The relic on display behind bullet-proof glass is a bone fragment — a couple of inches of the ulna bone of an upper arm — perhaps the most famous arm in Christian history. Thomas was, as is well known, the apostle who doubted the resurrection until Jesus himself requested him to touch his crucifixion wounds. From there arises the common phrase ‘doubting Thomas’, meaning ‘a habitually disbelieving or suspicious person’. I sit by the shrine, sheltering from the midday heat, and wonder: Who was this Thomas, really?

Beyond doubt, he is perhaps the first Western traveller that we know of — at least by name — who came to south India. Other than that, it is often said that very little is known about the apostle’s travels, but at the souvenir stall outside the shrine I find a bulky Thomapedia in two volumes which compiles all the stories and facts about Thomas and his Indian legacy. Leafing through it, I realise that though he is known more as a revered saint than a hardy voyager, Thomas was indeed one of the most widely travelled men of his times.

The story begins about a decade or so after the crucifixion, when the 12 apostles divided the known world between them by drawing lots. Upon Thomas fell the duty to go to India, which was far outside the Roman empire.

According to reports, Thomas again felt doubtful, claiming ‘weakness of the flesh’ and blurting out: ‘How can I, a Hebrew man, go and preach among the Indians? Send me anywhere but not to India.’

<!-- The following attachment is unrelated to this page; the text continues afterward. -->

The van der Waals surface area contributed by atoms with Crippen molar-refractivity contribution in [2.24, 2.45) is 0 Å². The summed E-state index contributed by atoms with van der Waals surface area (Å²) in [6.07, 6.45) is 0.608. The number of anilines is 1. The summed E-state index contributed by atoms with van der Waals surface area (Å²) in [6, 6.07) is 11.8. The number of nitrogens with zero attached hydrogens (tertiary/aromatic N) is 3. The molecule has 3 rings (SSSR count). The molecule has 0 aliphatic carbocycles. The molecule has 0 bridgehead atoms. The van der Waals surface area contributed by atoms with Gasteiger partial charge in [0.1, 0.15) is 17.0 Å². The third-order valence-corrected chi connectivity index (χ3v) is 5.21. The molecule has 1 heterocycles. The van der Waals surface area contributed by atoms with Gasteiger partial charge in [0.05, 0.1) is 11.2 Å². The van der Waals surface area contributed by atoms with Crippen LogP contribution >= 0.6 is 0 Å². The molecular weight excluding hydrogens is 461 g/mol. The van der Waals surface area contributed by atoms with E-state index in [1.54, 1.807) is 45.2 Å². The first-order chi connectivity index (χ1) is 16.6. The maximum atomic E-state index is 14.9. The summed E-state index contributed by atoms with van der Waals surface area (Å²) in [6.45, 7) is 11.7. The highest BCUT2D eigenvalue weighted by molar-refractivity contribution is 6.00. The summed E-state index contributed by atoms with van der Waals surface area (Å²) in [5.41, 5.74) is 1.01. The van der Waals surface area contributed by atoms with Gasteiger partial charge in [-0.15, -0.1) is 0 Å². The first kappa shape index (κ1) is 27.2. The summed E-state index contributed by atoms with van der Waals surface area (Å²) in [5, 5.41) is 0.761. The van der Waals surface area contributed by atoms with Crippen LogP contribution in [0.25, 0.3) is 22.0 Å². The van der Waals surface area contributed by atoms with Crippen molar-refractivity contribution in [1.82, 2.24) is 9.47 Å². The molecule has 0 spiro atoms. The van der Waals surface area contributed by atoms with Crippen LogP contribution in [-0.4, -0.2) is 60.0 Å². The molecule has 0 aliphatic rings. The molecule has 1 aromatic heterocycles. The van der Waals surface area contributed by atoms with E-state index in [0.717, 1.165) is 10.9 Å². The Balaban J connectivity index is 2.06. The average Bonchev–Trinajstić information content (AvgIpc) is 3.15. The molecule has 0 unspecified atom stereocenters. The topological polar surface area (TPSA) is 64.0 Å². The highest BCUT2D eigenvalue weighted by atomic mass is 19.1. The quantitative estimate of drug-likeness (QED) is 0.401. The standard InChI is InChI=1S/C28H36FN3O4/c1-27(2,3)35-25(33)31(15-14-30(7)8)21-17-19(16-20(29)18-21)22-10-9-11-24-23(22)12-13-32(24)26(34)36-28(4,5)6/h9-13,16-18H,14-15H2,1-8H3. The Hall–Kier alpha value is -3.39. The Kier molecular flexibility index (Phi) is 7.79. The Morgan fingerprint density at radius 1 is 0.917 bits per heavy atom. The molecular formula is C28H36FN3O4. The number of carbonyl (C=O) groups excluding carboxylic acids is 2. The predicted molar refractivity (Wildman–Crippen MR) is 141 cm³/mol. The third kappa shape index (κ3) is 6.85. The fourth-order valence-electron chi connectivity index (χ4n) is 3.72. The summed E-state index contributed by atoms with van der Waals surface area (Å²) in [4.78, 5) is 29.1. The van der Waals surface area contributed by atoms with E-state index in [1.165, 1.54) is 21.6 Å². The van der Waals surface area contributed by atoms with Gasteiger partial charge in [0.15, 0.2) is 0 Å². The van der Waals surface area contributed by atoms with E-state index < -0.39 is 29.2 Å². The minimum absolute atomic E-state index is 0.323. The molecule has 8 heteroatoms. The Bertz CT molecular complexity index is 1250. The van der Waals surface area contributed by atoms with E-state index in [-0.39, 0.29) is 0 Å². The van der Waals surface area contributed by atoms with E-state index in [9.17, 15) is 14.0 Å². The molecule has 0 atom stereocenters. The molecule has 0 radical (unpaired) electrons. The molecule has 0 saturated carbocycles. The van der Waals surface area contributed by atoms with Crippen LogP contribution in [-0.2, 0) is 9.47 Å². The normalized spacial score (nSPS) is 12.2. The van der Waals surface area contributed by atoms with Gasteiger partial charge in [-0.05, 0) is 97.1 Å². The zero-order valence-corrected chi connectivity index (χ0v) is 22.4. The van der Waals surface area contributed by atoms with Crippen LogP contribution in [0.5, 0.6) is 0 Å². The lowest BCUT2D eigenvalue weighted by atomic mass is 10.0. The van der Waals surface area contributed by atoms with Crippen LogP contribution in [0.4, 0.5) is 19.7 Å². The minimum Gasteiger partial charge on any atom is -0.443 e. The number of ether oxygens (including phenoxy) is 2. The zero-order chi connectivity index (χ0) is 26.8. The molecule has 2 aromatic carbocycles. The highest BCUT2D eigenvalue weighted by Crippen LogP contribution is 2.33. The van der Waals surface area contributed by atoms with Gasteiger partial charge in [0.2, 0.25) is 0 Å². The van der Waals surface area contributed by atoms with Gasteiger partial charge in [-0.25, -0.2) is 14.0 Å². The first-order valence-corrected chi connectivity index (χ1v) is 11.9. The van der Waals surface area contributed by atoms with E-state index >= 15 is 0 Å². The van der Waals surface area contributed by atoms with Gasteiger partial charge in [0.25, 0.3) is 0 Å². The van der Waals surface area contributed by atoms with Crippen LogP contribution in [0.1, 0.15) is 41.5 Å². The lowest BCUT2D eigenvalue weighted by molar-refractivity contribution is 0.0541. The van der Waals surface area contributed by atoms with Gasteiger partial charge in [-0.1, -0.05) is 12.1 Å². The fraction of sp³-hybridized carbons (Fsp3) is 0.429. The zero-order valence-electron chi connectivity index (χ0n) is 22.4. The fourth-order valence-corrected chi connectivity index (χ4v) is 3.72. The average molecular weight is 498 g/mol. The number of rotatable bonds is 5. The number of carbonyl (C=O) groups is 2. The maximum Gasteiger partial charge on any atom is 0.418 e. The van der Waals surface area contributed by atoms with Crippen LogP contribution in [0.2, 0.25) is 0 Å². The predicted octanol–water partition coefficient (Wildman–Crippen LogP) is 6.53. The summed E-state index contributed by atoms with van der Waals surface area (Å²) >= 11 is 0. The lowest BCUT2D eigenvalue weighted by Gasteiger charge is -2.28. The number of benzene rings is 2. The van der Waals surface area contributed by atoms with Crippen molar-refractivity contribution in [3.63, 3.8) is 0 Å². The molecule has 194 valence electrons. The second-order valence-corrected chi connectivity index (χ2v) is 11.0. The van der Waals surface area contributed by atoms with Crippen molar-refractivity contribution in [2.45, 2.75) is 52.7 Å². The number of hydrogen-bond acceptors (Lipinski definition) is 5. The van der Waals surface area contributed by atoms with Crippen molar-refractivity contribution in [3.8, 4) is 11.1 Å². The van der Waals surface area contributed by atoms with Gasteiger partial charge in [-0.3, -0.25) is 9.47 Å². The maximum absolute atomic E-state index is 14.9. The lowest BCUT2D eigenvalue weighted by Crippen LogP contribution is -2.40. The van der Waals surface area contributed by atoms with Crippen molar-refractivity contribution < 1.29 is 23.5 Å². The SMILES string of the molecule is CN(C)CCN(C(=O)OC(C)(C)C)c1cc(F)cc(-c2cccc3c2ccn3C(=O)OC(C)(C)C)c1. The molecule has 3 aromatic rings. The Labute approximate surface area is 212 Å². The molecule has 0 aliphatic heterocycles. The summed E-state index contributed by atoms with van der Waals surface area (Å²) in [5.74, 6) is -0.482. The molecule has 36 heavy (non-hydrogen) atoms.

His protests were to no avail, and to get him the cheapest possible transport (after all, the religion was new and didn’t command much funding yet) he was sold to an Indian merchant, possibly of the Jewish faith, called Abbanes or Habban.

Looking for a carpenter on behalf of a Gandhara king, Habban purchased Thomas for approximately 49,000 worth of silver (in current monetary value), and what follows for Thomas would count as quite a backpacker adventure.

Many episodes from this epic journey are tantalisingly described in Acts of Thomas, a text which isn’t part of the official Bible but which, according to the scholars writing in the Thomapedia, has enough authentic details of Indian customs — such as ladies being carried in palanquins and noblemen taking a bath before partaking dinner — for us to believe it to be at least partially true. Like all traveller’s tales tend to be.